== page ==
Furthermore, the NCB (non-carbonated beverage) market has shrunk slightly in the last year, so some innovations are necessary to re-capture migrating sales.  Beverage consumers have traded in their soft drinks and ice teas for flavored waters and energy drinks.  Maybe offering the V8 juices in a resealable can would be an option, where the user can drink some juice now, seal it back up and finish it later.  Or make the V8 juices available  in tetra paks.  This will make it easier for moms to pack it with the kids’ meals or even have them consume it in a car ride from home to school.  Or maybe even have the juice in plastic squeeze cap bottles, these would be perfect for active kids that cannot finish their drinks in one sitting.

Maybe Campbell’s V8 Beverages division has already thought of these solutions and have yet to implement them.  Time will tell if the slim 8oz can will be a hit, but if this package succeeds with the Americans, it will likely be released here in Canada soon.

Coke Debuts 414ml Bottle Nationwide

Coca-Cola was previously testing to see if a smaller 414ml bottle would work well in the marketplace, and have decided to launch it nationwide.  Guess the bottle was successful enough for them to release it everywhere.  Coca-Cola, Diet Coke, Coke Zero, and Sprite will all be available in this new size.  The beverage is a single-serve bottle, meaning it won’t be sold in multi-packs or fridgepacks (unlike the Dasani fridgepacks which has 355ml bottles).

There’s a lot of questions to be considered about this new bottle size.  Why 414ml and not 450ml or 500ml?  What is the price point for this bottle?  How much will this hurt their 591ml bottle’s sales?  Why not a multi-pack as well?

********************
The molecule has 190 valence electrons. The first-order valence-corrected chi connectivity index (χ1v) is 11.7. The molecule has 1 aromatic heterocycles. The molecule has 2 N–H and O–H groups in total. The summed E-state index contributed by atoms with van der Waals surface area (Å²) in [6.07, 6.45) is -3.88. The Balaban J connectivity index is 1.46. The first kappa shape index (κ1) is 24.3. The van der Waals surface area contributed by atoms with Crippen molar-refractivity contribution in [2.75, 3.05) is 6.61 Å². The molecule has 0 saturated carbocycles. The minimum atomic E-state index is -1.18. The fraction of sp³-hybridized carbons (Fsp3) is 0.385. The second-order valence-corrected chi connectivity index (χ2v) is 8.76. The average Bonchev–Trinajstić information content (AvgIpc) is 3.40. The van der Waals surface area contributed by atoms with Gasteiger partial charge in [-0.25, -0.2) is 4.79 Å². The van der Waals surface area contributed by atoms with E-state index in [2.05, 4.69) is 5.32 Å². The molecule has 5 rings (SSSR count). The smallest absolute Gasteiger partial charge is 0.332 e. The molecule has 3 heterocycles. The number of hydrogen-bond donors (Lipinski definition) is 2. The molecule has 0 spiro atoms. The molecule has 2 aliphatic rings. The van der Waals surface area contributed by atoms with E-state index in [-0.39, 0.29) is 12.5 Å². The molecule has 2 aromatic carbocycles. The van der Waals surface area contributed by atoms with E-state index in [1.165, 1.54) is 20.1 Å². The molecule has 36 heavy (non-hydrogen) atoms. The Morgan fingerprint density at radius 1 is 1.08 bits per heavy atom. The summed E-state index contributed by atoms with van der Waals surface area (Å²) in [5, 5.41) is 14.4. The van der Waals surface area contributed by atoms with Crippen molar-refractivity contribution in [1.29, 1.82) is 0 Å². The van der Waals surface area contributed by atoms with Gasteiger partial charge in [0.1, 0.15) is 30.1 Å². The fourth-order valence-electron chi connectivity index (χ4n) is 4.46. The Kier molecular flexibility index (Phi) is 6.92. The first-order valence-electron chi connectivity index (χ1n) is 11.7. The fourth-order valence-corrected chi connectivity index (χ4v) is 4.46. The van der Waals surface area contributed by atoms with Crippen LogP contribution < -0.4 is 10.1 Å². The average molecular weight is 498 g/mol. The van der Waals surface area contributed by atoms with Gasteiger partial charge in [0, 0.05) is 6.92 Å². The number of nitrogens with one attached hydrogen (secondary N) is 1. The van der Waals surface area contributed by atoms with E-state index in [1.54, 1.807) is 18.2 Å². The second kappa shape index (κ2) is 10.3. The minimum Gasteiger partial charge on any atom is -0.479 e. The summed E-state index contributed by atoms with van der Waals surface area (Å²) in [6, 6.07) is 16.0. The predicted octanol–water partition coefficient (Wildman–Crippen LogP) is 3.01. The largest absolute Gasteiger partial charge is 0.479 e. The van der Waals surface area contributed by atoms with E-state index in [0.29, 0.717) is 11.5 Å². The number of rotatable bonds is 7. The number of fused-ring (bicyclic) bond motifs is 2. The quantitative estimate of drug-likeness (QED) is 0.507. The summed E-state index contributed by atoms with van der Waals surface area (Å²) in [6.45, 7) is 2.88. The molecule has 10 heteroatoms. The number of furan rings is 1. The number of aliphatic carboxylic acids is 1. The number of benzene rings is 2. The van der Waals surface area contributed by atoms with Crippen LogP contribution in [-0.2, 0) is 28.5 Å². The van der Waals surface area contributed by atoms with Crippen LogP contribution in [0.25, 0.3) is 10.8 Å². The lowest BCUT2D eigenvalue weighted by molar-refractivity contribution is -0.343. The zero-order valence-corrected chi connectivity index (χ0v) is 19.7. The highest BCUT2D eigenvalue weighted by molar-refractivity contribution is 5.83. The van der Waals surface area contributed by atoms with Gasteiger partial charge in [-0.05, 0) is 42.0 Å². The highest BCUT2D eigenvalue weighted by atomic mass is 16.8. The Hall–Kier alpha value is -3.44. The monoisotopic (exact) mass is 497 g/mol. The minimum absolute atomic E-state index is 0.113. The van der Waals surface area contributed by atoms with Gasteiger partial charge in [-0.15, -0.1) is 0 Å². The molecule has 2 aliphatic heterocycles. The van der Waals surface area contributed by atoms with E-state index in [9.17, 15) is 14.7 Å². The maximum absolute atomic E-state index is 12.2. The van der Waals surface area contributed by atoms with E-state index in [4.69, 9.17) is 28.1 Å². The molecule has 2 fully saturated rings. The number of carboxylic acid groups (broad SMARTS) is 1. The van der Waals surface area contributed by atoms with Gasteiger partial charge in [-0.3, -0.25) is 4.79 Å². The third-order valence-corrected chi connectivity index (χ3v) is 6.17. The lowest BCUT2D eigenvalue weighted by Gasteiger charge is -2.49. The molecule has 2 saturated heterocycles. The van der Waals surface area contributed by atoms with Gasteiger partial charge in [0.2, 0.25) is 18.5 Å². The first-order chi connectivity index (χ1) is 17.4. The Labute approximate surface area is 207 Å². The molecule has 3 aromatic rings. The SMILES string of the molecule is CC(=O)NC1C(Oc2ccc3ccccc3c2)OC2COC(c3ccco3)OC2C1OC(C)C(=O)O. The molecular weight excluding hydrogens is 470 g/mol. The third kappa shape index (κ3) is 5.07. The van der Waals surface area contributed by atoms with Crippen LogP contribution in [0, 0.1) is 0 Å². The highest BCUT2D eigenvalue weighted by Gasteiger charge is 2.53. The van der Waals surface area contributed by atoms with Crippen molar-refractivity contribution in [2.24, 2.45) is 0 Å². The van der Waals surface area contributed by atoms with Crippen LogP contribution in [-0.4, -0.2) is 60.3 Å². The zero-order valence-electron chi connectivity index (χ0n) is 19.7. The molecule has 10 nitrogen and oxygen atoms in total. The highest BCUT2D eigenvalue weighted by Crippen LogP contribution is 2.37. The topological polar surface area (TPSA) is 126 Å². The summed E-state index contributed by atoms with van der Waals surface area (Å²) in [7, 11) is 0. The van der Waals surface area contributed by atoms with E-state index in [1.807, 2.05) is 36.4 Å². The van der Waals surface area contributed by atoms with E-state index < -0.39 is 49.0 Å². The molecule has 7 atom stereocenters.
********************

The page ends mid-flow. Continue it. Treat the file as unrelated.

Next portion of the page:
First of all, 414ml converts to 14oz, so the rationale behind this awkward milliliter size is probably because Coca-Cola will roll this out to the US as well (if not having done so already and just launching into Canada now, but googling “414ml Coke bottle” has delivered no search results).  Since the US beverages are measured in ounces, it makes sense to have a 14oz so the production line can be easily configured to produce this size; they already have the 12oz (355ml),  20oz (591ml), 24oz (710ml), 34oz (1L) bottles.  Why not a 473ml bottle you might ask?  BevWire guesses it has to do with the price point.

The price of a 414ml is $1.29, as advertised by the Chevron gas stations.  This would sort of be considered an inexpensive option since a 591ml runs close to $2 now, and a 355ml can costs $1.  If a 473ml bottle was introduced, then Coca-Cola would likely run out of room to price it competitively and risk immediately cannibalizing their 591ml bottle.  Instead, it looks like Coca-Cola is releasing this bottle to have customers trade up (cannibalize) from their 355ml can sales.  Only 30 cents more, and you get 60 more milliliters plus a resealable bottle.

Why only sell this bottle in singles and not in multi-packs?  It can’t be because the size is too large, since they already have the 710ml in multi-packs.  It can’t be because it’s too small either, because they have the 355ml fridgemates.  Is it because there will be cannibalization here as well?  That’s quite possible but if they can sell it in the single, they should be able to sell it in a multi-pack.